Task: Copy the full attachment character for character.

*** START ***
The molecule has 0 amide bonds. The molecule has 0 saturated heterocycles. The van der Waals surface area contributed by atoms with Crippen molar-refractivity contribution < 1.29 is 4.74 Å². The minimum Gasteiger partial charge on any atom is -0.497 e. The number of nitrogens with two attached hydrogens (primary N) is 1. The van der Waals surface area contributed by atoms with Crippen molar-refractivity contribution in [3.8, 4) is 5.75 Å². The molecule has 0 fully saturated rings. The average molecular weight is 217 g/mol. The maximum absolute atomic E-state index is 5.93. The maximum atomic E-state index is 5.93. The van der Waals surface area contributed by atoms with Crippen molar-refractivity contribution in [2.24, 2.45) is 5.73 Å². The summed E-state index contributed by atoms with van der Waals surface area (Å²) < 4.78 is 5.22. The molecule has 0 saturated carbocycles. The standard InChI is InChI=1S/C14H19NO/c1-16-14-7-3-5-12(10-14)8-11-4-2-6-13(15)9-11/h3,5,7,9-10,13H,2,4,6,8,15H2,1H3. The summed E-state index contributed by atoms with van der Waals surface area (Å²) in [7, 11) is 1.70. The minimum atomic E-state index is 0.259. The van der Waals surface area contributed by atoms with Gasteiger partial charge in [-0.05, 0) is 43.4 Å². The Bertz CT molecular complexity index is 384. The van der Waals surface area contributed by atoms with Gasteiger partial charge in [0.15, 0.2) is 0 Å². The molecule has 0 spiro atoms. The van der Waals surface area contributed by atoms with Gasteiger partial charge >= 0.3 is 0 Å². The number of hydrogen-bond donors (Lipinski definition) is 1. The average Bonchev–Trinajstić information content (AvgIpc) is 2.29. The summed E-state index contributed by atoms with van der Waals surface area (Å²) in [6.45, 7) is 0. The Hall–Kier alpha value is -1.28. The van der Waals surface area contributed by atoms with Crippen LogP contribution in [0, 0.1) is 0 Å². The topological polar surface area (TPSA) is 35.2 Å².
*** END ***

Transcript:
The molecule has 0 amide bonds. The molecule has 0 saturated heterocycles. The van der Waals surface area contributed by atoms with Crippen molar-refractivity contribution < 1.29 is 4.74 Å². The minimum Gasteiger partial charge on any atom is -0.497 e. The number of nitrogens with two attached hydrogens (primary N) is 1. The van der Waals surface area contributed by atoms with Crippen molar-refractivity contribution in [3.8, 4) is 5.75 Å². The molecule has 0 fully saturated rings. The average molecular weight is 217 g/mol. The maximum absolute atomic E-state index is 5.93. The maximum atomic E-state index is 5.93. The van der Waals surface area contributed by atoms with Crippen molar-refractivity contribution in [2.24, 2.45) is 5.73 Å². The summed E-state index contributed by atoms with van der Waals surface area (Å²) < 4.78 is 5.22. The molecule has 0 saturated carbocycles. The standard InChI is InChI=1S/C14H19NO/c1-16-14-7-3-5-12(10-14)8-11-4-2-6-13(15)9-11/h3,5,7,9-10,13H,2,4,6,8,15H2,1H3. The summed E-state index contributed by atoms with van der Waals surface area (Å²) in [7, 11) is 1.70. The minimum atomic E-state index is 0.259. The van der Waals surface area contributed by atoms with Gasteiger partial charge in [-0.05, 0) is 43.4 Å². The Bertz CT molecular complexity index is 384. The van der Waals surface area contributed by atoms with Gasteiger partial charge in [0.15, 0.2) is 0 Å². The molecule has 0 spiro atoms. The van der Waals surface area contributed by atoms with Gasteiger partial charge >= 0.3 is 0 Å². The number of hydrogen-bond donors (Lipinski definition) is 1. The average Bonchev–Trinajstić information content (AvgIpc) is 2.29. The summed E-state index contributed by atoms with van der Waals surface area (Å²) in [6.45, 7) is 0. The Hall–Kier alpha value is -1.28. The van der Waals surface area contributed by atoms with Crippen LogP contribution in [0, 0.1) is 0 Å². The topological polar surface area (TPSA) is 35.2 Å².